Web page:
Auckland is a place filled with incredibly diverse attractions. Whether you’re an avid thrill-seeker looking for adrenaline, a nature lover visiting for the local mountains or an art aficionado on the lookout for the local cultural scene, New Zealand’s largest city is sure to keep you captivated. Here are the 25 must-visit attractions in Auckland.
The Sky Tower
Along with being a prominent feature of Auckland’s skyline, the Sky Tower is the tallest of its kind in the southern hemisphere. Fine diners, adventurous bungee jumpers and travellers wanting to catch some of the best views of the city are among those attracted to this magnificent architectural landmark.
Mt Eden (Maungawhau)
Auckland’s highest natural point, Mount Eden (Maungawhau in Maori), is a dormant volcanic cone that rises 196m (643ft) above sea level. An astonishing bowl-like crater with a depth of 50m (160ft), it is as much a part of the summit’s appeal as the spectacular 360-degree city views on show.
One Tree Hill (Maungakiekie)
One Tree Hill is a 182-m (597-ft) volcano that serves as an important memorial place for Maori and other New Zealanders. Maungakiekie (the mountain of the kiekie vine), was home to the largest indigenous pā (defensive settlement site) prior to European colonisation. A 30-m (100-ft) stone obelisk was also erected on top of the summit to mark Auckland’s centenary commemorations in 1940.
Take a 40-minute ferry ride from Downtown Auckland to reach the popular Waiheke Island. The island is situated on the Hauraki Gulf and has a length of 19km (12mi). Visitors are drawn to this local gem for its famous vineyards, picturesque beaches and wondrous natural landscapes.
Just west of Auckland is the black-sand Piha Beach, famous for its strong surf conditions and rugged scenery. Landscape photographers are particularly drawn here to take in Lion Rock and its Maori carvings. Film buffs will also know the picturesque beach for its cameo in movies such as the 1993 film The Piano.
Tiritiri Matangi Island
If you love nature and wildlife, a visit to Tiritiri Matangi Island is a must. The island, which can be reached from Auckland city via ferry, is a wildlife sanctuary for threatened and endangered native birds and reptile species. After a brief introductory walk from a local ranger on arrival, visitors are welcome to join guided walks or simply explore the surrounding tracks and beaches on their own.
Shakespear Regional Park
At the tip of the Whangaparaoa Peninsula, 50km (30mi) north of Central Auckland, Shakespear Regional Park is the most visited and accessible open sanctuary in the region. With a focus on conservation and farming, the park provides a pest-free habitat for endangered wildlife – to the extent that dogs and other pets aren’t permitted here.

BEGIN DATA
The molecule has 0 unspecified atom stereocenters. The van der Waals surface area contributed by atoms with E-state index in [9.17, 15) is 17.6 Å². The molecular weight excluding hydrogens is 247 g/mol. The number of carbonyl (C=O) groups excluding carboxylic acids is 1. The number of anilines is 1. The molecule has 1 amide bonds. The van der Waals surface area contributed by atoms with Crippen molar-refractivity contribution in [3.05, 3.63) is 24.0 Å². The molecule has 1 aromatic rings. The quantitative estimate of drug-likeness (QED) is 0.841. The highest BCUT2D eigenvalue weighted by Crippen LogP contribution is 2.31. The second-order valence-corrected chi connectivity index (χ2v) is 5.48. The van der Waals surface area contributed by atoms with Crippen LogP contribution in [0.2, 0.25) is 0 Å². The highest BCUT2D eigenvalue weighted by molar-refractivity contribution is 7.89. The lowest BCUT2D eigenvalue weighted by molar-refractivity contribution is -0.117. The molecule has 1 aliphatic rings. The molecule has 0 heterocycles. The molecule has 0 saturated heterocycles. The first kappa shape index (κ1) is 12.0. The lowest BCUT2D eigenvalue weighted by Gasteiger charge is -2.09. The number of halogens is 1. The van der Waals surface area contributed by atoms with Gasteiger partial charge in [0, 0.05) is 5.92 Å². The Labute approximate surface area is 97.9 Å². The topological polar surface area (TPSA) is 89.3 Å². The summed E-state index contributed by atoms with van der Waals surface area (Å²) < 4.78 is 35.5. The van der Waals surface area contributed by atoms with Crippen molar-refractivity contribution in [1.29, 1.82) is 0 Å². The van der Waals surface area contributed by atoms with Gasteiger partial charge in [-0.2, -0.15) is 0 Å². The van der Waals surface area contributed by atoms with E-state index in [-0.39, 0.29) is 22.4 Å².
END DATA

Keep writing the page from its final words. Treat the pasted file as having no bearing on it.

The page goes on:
Great Barrier Island
Also known as Aotea, Great Barrier Island is the sixth-largest island in New Zealand. Along with featuring the only multi-day wilderness walk in the Auckland region (the Aotea Track), the Great Barrier Island is also home to an array of spectacular beaches and was the first island in the world to hold Dark Sky Sanctuary status.
Having come into existence approximately 600 years ago, Rangitoto Island is home to Auckland’s youngest volcano. Wherever there is a view of the Hauraki Gulf, you’ll be able to spot the Rangitoto summit – you could say it’s a bit of a local icon due to its prominence. The island is a popular hiking destination as well as a favourite spot for kayakers and boaties.
Mission Bay is quite close to Auckland’s central business district on Tamaki Drive, and Aucklanders are particularly drawn to the local beach here. Mission Bay is also renowned for its cafes and restaurants, plus the picturesque park that lies right on the doorstep.
Auckland Botanic Gardens
The Auckland Botanic Gardens, in the South Auckland suburb of Manurewa, 24km (15mi) from the city, comprises 64ha (158 acres) of gorgeous blooms, foliage and native forestry that are sure to enthral visitors. Admission is free, and the garden organises a number of events such as workshops and school holiday programmes for visitors of all ages to enjoy.
As well as being the city’s oldest park, Auckland Domain is the largest. It comprises the entire explosion crater and most of the crater rim of the Pukekawa Volcano, and is home to several sports fields, tranquil walking tracks and notable tourist attractions such as the Domain Wintergardens and the Auckland War Memorial Museum.
Auckland War Memorial Museum